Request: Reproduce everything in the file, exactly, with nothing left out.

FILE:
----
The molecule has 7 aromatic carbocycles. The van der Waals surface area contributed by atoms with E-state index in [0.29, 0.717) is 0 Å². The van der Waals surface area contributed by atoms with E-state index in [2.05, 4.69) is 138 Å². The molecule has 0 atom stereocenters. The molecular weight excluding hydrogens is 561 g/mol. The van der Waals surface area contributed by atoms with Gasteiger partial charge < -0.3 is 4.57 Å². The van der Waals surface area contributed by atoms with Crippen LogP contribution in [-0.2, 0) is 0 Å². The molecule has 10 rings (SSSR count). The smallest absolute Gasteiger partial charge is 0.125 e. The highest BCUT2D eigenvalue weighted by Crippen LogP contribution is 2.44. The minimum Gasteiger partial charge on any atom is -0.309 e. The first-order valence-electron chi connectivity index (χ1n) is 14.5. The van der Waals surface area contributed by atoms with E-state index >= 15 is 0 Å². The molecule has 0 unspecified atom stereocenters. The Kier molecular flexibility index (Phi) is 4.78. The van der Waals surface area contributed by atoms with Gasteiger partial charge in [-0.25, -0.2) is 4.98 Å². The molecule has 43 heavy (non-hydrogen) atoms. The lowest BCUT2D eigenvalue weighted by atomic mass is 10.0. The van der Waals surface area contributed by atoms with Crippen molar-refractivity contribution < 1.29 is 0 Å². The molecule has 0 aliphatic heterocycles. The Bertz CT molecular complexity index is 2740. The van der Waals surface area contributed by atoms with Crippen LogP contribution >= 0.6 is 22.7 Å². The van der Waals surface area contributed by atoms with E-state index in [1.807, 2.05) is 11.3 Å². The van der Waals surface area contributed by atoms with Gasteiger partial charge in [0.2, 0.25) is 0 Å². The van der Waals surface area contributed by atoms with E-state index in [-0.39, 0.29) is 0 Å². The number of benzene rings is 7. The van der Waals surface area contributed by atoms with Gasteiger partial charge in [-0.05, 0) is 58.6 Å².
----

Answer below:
The molecule has 7 aromatic carbocycles. The van der Waals surface area contributed by atoms with E-state index in [0.29, 0.717) is 0 Å². The van der Waals surface area contributed by atoms with E-state index in [2.05, 4.69) is 138 Å². The molecule has 0 atom stereocenters. The molecular weight excluding hydrogens is 561 g/mol. The van der Waals surface area contributed by atoms with Gasteiger partial charge < -0.3 is 4.57 Å². The van der Waals surface area contributed by atoms with Crippen LogP contribution in [-0.2, 0) is 0 Å². The molecule has 10 rings (SSSR count). The smallest absolute Gasteiger partial charge is 0.125 e. The highest BCUT2D eigenvalue weighted by Crippen LogP contribution is 2.44. The minimum Gasteiger partial charge on any atom is -0.309 e. The first-order valence-electron chi connectivity index (χ1n) is 14.5. The van der Waals surface area contributed by atoms with E-state index >= 15 is 0 Å². The molecule has 0 unspecified atom stereocenters. The Kier molecular flexibility index (Phi) is 4.78. The van der Waals surface area contributed by atoms with Gasteiger partial charge in [-0.25, -0.2) is 4.98 Å². The molecule has 43 heavy (non-hydrogen) atoms. The lowest BCUT2D eigenvalue weighted by atomic mass is 10.0. The van der Waals surface area contributed by atoms with Crippen molar-refractivity contribution < 1.29 is 0 Å². The molecule has 0 aliphatic heterocycles. The Bertz CT molecular complexity index is 2740. The van der Waals surface area contributed by atoms with Crippen LogP contribution >= 0.6 is 22.7 Å². The van der Waals surface area contributed by atoms with E-state index in [1.807, 2.05) is 11.3 Å². The van der Waals surface area contributed by atoms with Gasteiger partial charge in [0.2, 0.25) is 0 Å². The van der Waals surface area contributed by atoms with E-state index in [-0.39, 0.29) is 0 Å². The number of benzene rings is 7. The van der Waals surface area contributed by atoms with Gasteiger partial charge in [-0.05, 0) is 58.6 Å².